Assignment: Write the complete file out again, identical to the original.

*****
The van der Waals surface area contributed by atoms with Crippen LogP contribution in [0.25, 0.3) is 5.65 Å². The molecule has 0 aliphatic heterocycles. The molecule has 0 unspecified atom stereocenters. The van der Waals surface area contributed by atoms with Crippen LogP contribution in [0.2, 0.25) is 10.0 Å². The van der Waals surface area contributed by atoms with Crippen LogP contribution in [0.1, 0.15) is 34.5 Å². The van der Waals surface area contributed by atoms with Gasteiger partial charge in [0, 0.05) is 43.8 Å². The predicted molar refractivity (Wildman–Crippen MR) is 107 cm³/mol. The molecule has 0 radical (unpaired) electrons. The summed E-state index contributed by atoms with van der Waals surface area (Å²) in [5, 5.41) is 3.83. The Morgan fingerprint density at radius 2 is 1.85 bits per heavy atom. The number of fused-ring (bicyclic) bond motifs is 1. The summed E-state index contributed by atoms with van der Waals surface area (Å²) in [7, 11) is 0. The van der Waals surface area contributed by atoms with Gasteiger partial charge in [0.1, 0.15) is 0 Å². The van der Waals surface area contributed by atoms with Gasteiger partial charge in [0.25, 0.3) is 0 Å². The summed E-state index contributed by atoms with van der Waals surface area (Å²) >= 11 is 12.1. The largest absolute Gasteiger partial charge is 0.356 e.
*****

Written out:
The van der Waals surface area contributed by atoms with Crippen LogP contribution in [0.25, 0.3) is 5.65 Å². The molecule has 0 aliphatic heterocycles. The molecule has 0 unspecified atom stereocenters. The van der Waals surface area contributed by atoms with Crippen LogP contribution in [0.2, 0.25) is 10.0 Å². The van der Waals surface area contributed by atoms with Crippen LogP contribution in [0.1, 0.15) is 34.5 Å². The van der Waals surface area contributed by atoms with Gasteiger partial charge in [0, 0.05) is 43.8 Å². The predicted molar refractivity (Wildman–Crippen MR) is 107 cm³/mol. The molecule has 0 radical (unpaired) electrons. The summed E-state index contributed by atoms with van der Waals surface area (Å²) in [5, 5.41) is 3.83. The Morgan fingerprint density at radius 2 is 1.85 bits per heavy atom. The number of fused-ring (bicyclic) bond motifs is 1. The summed E-state index contributed by atoms with van der Waals surface area (Å²) in [7, 11) is 0. The van der Waals surface area contributed by atoms with Gasteiger partial charge in [0.1, 0.15) is 0 Å². The van der Waals surface area contributed by atoms with Gasteiger partial charge in [0.25, 0.3) is 0 Å². The summed E-state index contributed by atoms with van der Waals surface area (Å²) >= 11 is 12.1. The largest absolute Gasteiger partial charge is 0.356 e.